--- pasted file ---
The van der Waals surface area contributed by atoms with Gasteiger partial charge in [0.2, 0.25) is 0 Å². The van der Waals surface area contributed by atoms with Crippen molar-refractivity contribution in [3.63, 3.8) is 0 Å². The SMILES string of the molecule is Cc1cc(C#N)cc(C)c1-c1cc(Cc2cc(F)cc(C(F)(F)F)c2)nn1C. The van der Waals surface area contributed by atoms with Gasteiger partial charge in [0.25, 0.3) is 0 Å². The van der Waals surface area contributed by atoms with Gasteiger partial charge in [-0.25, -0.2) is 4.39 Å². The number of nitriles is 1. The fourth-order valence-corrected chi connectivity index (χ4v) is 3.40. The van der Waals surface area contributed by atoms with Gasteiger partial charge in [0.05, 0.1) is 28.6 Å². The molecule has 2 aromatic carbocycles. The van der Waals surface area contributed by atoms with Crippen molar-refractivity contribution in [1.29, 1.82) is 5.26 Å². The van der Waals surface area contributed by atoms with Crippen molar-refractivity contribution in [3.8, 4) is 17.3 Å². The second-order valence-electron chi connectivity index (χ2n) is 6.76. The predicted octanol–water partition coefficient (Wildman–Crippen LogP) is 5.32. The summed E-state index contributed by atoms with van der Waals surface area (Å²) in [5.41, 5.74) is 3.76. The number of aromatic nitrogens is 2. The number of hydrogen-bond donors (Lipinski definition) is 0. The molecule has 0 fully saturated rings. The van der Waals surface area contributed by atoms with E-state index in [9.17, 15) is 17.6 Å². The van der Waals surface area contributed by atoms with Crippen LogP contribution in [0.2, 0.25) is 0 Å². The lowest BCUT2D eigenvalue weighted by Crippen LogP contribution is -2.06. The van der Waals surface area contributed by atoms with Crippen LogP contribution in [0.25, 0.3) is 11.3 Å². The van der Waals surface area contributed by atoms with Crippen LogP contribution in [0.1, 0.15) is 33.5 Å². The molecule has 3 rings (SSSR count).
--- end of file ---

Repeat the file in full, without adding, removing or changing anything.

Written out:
The van der Waals surface area contributed by atoms with Gasteiger partial charge in [0.2, 0.25) is 0 Å². The van der Waals surface area contributed by atoms with Crippen molar-refractivity contribution in [3.63, 3.8) is 0 Å². The SMILES string of the molecule is Cc1cc(C#N)cc(C)c1-c1cc(Cc2cc(F)cc(C(F)(F)F)c2)nn1C. The van der Waals surface area contributed by atoms with Gasteiger partial charge in [0.25, 0.3) is 0 Å². The van der Waals surface area contributed by atoms with Gasteiger partial charge in [-0.25, -0.2) is 4.39 Å². The number of nitriles is 1. The fourth-order valence-corrected chi connectivity index (χ4v) is 3.40. The van der Waals surface area contributed by atoms with Gasteiger partial charge in [0.05, 0.1) is 28.6 Å². The molecule has 2 aromatic carbocycles. The van der Waals surface area contributed by atoms with Crippen molar-refractivity contribution in [1.29, 1.82) is 5.26 Å². The van der Waals surface area contributed by atoms with Crippen molar-refractivity contribution in [3.8, 4) is 17.3 Å². The second-order valence-electron chi connectivity index (χ2n) is 6.76. The predicted octanol–water partition coefficient (Wildman–Crippen LogP) is 5.32. The summed E-state index contributed by atoms with van der Waals surface area (Å²) in [5.41, 5.74) is 3.76. The number of aromatic nitrogens is 2. The number of hydrogen-bond donors (Lipinski definition) is 0. The molecule has 0 fully saturated rings. The van der Waals surface area contributed by atoms with E-state index in [9.17, 15) is 17.6 Å². The van der Waals surface area contributed by atoms with Crippen LogP contribution in [0.2, 0.25) is 0 Å². The lowest BCUT2D eigenvalue weighted by Crippen LogP contribution is -2.06. The van der Waals surface area contributed by atoms with Crippen LogP contribution in [0.25, 0.3) is 11.3 Å². The van der Waals surface area contributed by atoms with Crippen LogP contribution in [0.1, 0.15) is 33.5 Å². The molecule has 3 rings (SSSR count).